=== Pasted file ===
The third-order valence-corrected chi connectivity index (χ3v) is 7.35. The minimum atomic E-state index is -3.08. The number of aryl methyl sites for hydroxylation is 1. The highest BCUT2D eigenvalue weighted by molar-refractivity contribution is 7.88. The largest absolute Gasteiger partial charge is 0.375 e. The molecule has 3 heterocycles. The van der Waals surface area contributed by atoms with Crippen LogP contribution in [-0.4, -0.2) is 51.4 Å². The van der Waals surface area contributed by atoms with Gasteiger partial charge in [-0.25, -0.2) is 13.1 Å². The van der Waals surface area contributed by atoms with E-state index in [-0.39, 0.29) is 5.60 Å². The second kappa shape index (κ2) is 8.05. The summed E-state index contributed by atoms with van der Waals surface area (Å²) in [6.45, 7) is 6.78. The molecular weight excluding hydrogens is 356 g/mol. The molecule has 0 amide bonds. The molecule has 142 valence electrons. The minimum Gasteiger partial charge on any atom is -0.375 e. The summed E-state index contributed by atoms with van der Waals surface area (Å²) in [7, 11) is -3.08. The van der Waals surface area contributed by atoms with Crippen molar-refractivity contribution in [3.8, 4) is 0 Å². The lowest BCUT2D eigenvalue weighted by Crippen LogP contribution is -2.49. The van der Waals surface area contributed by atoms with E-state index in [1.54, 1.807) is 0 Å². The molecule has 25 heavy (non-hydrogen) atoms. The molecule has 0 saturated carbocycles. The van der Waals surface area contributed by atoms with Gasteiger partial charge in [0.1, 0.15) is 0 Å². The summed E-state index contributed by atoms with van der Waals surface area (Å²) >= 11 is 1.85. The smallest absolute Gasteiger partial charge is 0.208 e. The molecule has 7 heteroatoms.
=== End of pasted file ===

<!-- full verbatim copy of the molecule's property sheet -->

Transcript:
The third-order valence-corrected chi connectivity index (χ3v) is 7.35. The minimum atomic E-state index is -3.08. The number of aryl methyl sites for hydroxylation is 1. The highest BCUT2D eigenvalue weighted by molar-refractivity contribution is 7.88. The largest absolute Gasteiger partial charge is 0.375 e. The molecule has 3 heterocycles. The van der Waals surface area contributed by atoms with Crippen LogP contribution in [-0.4, -0.2) is 51.4 Å². The van der Waals surface area contributed by atoms with Gasteiger partial charge in [-0.25, -0.2) is 13.1 Å². The van der Waals surface area contributed by atoms with E-state index in [-0.39, 0.29) is 5.60 Å². The second kappa shape index (κ2) is 8.05. The summed E-state index contributed by atoms with van der Waals surface area (Å²) in [6.45, 7) is 6.78. The molecular weight excluding hydrogens is 356 g/mol. The molecule has 0 amide bonds. The molecule has 142 valence electrons. The minimum Gasteiger partial charge on any atom is -0.375 e. The summed E-state index contributed by atoms with van der Waals surface area (Å²) in [7, 11) is -3.08. The van der Waals surface area contributed by atoms with Crippen molar-refractivity contribution in [3.8, 4) is 0 Å². The lowest BCUT2D eigenvalue weighted by Crippen LogP contribution is -2.49. The van der Waals surface area contributed by atoms with E-state index in [1.54, 1.807) is 0 Å². The molecule has 25 heavy (non-hydrogen) atoms. The molecule has 0 saturated carbocycles. The van der Waals surface area contributed by atoms with Gasteiger partial charge in [0.1, 0.15) is 0 Å². The summed E-state index contributed by atoms with van der Waals surface area (Å²) >= 11 is 1.85. The smallest absolute Gasteiger partial charge is 0.208 e. The molecule has 7 heteroatoms.